On the last day of the Wilderness First Responder course, instructor Matt Stauffer emptied the contents of a stuff sack onto the classroom floor. The 3-by-10 inch sack held everything he needs to spend an emergency night in the woods:
Garbage bags, preferable the trash compactor bags because they are thicker and tougher. Trash bags can become emergency bivy sacks, with one pulled up to his waist and his head poking out a hole in the other.
Firestarter. Stauffer carried a magnesium bar and a knife to cut shavings into a small pike, then light it with a spark. He also had a lighter, which he sometimes wears on a cord around his neck, and a waterproof container of matches. To make it easier to light a fire, Stauffer also carries candle stubs. Film canisters full of Vaseline-doused cotton balls or tire shavings also make excellent firestarter, Stauffer said.
Whistle to signal with, but not one with a pea inside, because those tend to freeze in cold weather.
"You can blow a whistle a lot longer than you can scream," Stauffer said.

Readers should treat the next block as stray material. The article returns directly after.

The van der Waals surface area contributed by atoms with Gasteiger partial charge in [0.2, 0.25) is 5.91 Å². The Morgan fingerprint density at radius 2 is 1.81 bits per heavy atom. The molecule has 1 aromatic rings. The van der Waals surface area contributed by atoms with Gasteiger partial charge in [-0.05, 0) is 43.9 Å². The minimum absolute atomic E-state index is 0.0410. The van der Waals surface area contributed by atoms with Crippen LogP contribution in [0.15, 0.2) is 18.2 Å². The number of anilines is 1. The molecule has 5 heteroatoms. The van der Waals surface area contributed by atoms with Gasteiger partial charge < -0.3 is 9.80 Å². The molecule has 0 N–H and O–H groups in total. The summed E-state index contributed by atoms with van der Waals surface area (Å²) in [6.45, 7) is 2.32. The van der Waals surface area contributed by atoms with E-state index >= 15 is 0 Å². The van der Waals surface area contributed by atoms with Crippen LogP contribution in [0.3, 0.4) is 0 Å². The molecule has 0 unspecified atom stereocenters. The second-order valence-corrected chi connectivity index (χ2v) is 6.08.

Glass signal mirror, with directions for use on the back. "When it comes to boating accidents and things like that, pilots say signal mirrors are what they see the farthest," Stauffer said. But that does require some sun to reflect back.
Glow sticks are a way to signal when there is no sun. Put the glowing stick on a cord and spin it. Searchers will see a glowing circle. Green ones work best, Stauffer said.
Cord, such as parachute cord.
Surveyor flagging tape, to mark a spot
Duct tape, fixes anything from a pack to a broken arm and can be used to start fires as well.
Metal cup for cooking.
Tea bags and bouillon cubes. Decaffeinated is best so the tea helps hydrate.
Emergency food. Stauffer carries a can of chicken Vienna sausages because he doesn't like them. "Do not pick something you love because you will eat it before you need it," Stauffer said. "The real hard-core people carry a little can of Alpo."
Water purifying tablets
Emergency space blanket
Extra polypropylene hat or balaclava
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